Michigan Voters Ban Discrimination

“What I ask for the negro is not benevolence, not pity, not sympathy, but simply justice. The American people have always been anxious to know what they shall do with us… . I have had but one answer from the beginning. Do nothing with us! Your doing with us has already played the mischief with us.” — Frederick Douglass as quoted by Justice Clarence Thomas in his dissent of Grutter v. Bollinger.

The legacy of Supreme Court justices live long after they retire or otherwise leave the Court. In 2003, Justice Sandra Day O’Connor wrote the opinion for and provided the decisive vote in Grutter v. Bollinger. Despite the plain words of the 14th Amendment to the US Constitution and subsequent civil rights legislation, the Court ruled that the use of race, as one of many criteria, for use in admissions decisions for the University of Michigan Law School is constitutional. However, given the pernicious nature of such use, they suggested that perhaps it could only be used for 25 years. We hope that that will end the legacy of this particular O’Connor decision.

Make no mistake about it. The decision was purely ad hoc, conjured in support of a policy not legal position of a majority of the Court. Race was not a minor issue in admissions decisions. If race were not in many cases dispositive, neither side of the case would have perused the issue all the way to the Supreme Court.

Now the people have spoken. In between the dark storm clouds that darkened the last the mid-term election, Michigan voters shown a bright ray of sunlight. Rejecting desperate pleas from virtually the entire Michigan political establishment, both Democratic and Republican, the voters displayed uncommon sense and courage and overwhelmingly passed Proposition 2, the Michigan Civil Right Initiative (MCRI), 58 percent to 42 percent. The MCRI banned “public institutions from using affirmative action programs that give preferential treatment to groups or individuals based on their race, gender, color, ethnicity or national origin for public employment, education or contracting purposes.” It is interesting that the proposition had to be worded specifically to ban preferential treatment. Previously courts had twisted the words “equal protection” to allow for preferential treatment, so demanding equal treatment would not have been sufficient.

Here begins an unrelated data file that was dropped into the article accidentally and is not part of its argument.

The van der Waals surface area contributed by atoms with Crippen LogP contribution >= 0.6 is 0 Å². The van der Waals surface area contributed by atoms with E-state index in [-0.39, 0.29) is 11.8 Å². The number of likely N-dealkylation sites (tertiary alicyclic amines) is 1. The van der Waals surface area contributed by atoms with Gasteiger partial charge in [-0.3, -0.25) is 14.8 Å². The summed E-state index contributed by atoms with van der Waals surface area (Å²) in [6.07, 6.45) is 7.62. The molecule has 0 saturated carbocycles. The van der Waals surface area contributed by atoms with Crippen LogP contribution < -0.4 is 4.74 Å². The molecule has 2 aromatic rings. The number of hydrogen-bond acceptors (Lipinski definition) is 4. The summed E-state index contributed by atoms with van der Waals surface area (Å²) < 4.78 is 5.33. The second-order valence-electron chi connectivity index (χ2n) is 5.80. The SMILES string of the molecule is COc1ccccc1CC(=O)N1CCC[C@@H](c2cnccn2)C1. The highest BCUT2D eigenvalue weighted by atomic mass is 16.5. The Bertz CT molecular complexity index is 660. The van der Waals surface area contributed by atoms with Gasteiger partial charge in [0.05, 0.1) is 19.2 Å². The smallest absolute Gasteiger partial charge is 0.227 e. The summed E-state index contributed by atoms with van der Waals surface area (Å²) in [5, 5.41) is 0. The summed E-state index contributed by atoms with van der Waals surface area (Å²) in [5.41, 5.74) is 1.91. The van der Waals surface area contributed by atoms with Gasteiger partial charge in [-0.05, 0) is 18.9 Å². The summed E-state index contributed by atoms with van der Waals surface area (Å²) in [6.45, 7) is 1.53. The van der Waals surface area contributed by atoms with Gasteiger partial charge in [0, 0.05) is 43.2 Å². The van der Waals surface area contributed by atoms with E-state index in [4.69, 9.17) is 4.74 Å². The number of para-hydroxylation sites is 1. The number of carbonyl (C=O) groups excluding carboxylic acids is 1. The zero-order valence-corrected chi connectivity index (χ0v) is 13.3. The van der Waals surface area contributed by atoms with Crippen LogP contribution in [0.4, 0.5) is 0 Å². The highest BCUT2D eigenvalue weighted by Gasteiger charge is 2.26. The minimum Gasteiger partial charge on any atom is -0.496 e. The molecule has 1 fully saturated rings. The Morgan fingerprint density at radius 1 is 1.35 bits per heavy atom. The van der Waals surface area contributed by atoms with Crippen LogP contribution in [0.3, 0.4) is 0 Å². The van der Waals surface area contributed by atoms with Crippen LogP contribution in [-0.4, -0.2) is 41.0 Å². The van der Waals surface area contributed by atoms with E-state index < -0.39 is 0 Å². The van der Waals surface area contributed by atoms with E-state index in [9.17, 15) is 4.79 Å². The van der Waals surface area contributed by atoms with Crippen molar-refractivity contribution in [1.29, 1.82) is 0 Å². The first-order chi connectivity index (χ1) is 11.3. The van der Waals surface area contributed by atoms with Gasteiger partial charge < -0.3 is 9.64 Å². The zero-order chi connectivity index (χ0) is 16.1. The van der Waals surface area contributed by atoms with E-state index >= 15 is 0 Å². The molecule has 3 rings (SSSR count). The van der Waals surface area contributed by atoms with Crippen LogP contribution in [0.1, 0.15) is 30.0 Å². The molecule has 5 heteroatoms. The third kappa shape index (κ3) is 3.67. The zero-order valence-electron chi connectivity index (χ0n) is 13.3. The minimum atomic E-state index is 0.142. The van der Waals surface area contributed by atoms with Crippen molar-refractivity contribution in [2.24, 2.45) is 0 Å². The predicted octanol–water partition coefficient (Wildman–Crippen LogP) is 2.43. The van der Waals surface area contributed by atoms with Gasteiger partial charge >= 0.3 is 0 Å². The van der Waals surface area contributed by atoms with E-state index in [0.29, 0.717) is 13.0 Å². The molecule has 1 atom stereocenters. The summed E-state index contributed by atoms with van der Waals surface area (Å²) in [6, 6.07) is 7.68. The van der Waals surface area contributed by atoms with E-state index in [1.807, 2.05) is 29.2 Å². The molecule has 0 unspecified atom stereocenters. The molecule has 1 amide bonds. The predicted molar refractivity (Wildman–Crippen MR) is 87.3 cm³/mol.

Now the University of Michigan is again seeking to obtain court permission to continue their racial spoils systems in defiance of the will of a large majority of Michigan voters. The day after the voters of Michigan made their decision, the University of Michigan filed suit. The university is claiming that the proposition is violating their First Amendment rights to express the views on the importance of diversity. Surely the university itself cannot believe what they are arguing. By their argument racist whites could claim that the First Amendment protects mean-spirited racial discrimination.

Moreover, law schools were recently embarrassed in making the same argument before the US Supreme Court. In Rumsfeld v. Forum for Academic and Institutional Rights, a consortium of laws schools challenged the Solomon Amendment. The Solomon Amendment required institutions that receive federal funding to allow military recruiters the same access to students as any other recruiter. Before the Supreme Court, the law schools argued that the Solomon Amendment violated their First Amendment free speech rights to oppose the military’s “don’t ask don’t tell” policy. The Supreme Court unanimously rejected this argument. They would like to the same in this case should it make it up to the Supreme Court, especially a Court without Justice O’Connor.

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